You have got to be kidding me. This week, one of our reporters wrote on new regulations that have been proposed by the Federal Department of Labor that would make it all but impossible for children under the age of 16 to work on a farm, unless it is owned by their parents.
Yes, I understand that there are rules about how old you have to be to be hired for a job, but these regulations would also make it illegal for say, the grandson of a farmer to, and I quote:
“Participate in agricultural work with animals, pesticide handling, timber operations, manure pits and storage bins. They would further be unable to operate almost all power-driven equipment.”
So, what these rules are saying is that if you live on a farm and you are under the age of 16, don’t leave the house.
When I was a kid, I spent the vast majority of my summer and plenty of weekends at the South Farm in Essex when my grandparents oversaw the estate that is now owned by Gov. George Pataki.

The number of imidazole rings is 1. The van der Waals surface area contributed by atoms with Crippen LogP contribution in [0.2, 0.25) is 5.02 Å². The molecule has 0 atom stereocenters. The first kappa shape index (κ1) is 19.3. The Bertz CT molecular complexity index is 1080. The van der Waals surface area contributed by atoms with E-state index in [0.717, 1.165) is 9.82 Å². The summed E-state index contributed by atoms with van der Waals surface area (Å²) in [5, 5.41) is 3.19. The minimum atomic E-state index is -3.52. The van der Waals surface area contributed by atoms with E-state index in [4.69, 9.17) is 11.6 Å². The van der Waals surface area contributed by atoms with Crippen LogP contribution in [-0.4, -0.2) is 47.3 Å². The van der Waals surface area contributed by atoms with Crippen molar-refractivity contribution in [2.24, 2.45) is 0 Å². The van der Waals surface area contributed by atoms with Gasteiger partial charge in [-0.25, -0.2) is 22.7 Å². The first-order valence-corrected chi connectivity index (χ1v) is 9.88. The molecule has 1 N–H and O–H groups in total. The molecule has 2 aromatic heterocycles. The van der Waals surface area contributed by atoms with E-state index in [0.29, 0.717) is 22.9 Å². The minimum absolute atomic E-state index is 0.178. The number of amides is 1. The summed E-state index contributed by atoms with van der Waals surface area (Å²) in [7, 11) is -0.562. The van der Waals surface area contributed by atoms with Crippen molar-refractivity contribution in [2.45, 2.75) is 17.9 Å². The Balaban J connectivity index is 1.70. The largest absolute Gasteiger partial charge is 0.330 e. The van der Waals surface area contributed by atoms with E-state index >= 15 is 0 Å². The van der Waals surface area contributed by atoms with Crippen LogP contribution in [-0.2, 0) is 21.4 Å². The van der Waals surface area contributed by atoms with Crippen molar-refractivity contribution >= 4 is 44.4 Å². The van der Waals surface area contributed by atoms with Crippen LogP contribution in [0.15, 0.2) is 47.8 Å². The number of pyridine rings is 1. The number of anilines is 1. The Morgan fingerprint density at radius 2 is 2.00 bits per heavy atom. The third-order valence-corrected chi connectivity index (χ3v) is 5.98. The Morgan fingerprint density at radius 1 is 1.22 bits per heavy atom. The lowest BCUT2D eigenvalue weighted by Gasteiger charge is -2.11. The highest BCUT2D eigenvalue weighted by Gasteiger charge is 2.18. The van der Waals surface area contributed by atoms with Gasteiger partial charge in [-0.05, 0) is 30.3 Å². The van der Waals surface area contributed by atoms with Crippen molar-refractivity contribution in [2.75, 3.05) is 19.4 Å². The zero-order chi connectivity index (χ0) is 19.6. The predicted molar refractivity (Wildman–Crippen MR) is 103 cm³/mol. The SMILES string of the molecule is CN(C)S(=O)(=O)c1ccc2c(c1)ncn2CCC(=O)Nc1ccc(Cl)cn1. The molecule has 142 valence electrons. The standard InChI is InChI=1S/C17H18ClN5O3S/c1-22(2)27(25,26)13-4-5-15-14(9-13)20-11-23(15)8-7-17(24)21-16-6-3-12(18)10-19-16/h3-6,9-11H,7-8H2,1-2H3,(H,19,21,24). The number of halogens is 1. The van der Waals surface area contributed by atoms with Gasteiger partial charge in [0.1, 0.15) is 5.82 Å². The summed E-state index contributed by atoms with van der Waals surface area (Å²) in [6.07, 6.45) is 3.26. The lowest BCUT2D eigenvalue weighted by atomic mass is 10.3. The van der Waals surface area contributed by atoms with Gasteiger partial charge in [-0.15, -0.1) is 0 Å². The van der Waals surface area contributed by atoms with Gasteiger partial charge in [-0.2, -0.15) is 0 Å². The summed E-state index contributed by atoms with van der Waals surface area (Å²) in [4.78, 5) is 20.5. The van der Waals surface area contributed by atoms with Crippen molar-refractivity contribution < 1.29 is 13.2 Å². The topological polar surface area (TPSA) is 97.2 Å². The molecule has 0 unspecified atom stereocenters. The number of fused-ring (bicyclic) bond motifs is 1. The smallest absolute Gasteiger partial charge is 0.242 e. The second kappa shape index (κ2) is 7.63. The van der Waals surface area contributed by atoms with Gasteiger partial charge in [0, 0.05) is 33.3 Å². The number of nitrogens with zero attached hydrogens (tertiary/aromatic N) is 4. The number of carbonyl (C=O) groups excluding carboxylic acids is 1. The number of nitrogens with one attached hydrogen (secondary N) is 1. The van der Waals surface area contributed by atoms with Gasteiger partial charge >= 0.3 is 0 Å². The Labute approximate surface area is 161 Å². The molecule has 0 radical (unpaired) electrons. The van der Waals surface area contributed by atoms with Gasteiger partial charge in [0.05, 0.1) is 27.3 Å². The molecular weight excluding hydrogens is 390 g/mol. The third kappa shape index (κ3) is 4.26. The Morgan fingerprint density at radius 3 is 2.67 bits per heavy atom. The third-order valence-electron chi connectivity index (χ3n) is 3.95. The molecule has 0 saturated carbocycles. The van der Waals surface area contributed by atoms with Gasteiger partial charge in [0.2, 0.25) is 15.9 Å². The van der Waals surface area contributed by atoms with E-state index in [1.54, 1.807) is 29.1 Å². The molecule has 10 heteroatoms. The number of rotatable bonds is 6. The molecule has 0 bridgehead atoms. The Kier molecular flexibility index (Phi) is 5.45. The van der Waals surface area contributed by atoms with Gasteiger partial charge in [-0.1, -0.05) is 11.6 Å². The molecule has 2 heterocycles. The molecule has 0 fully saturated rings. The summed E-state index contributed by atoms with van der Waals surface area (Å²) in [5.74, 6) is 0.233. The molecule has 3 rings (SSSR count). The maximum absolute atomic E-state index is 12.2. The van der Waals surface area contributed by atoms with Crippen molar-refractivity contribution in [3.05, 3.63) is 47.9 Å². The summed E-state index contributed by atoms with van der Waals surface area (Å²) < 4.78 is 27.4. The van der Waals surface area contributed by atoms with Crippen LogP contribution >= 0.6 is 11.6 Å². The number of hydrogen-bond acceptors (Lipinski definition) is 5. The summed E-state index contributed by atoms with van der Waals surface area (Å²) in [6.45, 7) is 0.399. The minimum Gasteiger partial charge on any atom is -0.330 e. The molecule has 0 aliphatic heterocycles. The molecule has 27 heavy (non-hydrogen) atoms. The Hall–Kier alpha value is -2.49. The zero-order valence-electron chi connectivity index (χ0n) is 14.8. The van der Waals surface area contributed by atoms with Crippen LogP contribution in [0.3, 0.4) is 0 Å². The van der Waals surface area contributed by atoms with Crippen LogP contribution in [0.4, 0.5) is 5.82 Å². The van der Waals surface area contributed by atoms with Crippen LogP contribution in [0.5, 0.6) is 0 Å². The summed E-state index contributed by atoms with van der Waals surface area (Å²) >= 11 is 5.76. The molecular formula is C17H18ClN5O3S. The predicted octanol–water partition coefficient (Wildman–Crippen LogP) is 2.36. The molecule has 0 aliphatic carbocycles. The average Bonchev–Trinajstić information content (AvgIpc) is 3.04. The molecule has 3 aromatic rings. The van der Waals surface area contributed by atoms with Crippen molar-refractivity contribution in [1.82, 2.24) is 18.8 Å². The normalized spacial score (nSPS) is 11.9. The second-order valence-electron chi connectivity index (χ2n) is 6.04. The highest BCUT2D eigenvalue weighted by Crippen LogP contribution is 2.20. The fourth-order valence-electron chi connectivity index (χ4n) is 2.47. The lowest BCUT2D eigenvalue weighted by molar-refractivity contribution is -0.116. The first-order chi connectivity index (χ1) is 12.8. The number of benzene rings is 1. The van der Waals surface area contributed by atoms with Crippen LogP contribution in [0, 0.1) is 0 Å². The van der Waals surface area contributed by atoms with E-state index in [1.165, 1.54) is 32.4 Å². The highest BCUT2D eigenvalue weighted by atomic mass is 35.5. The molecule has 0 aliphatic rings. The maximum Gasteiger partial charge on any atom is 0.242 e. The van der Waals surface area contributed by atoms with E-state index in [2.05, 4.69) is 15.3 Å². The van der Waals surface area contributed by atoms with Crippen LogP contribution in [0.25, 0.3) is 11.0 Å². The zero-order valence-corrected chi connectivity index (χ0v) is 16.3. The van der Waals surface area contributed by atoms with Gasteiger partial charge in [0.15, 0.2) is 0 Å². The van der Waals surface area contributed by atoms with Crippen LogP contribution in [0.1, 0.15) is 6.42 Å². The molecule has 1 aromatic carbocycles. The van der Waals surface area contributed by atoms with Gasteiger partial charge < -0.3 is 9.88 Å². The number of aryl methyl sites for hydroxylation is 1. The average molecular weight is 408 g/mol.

What did I do when I was there?
Well, I milked cows (not a lot, but even once would be a no-no under these new regulations), jumped at the chance to be the one to use the “bug bombs” in the barn, cut down trees, clean out the barns, work in the hay mow, silo and grain bin and drive tractor while operating rakes, mowers, bailers and a wide assortment of other power-driven equipment — all before the age of 16!
So if I were to have my kids do that, you’re telling me that I am creating a felon? That by learning how to work, I am doing something wrong?
I learned how to drive on the farm. In all my years there (I probably started driving around with assistance before I turned 10 and drove on my own by 12), I only had one accident with a tractor or truck (it had to do with a tractor, a barn, and the wall that used to be on the back of said barn).
Keith Lobdell is the editor of the Valley News. He can be reached at firstname.lastname@example.org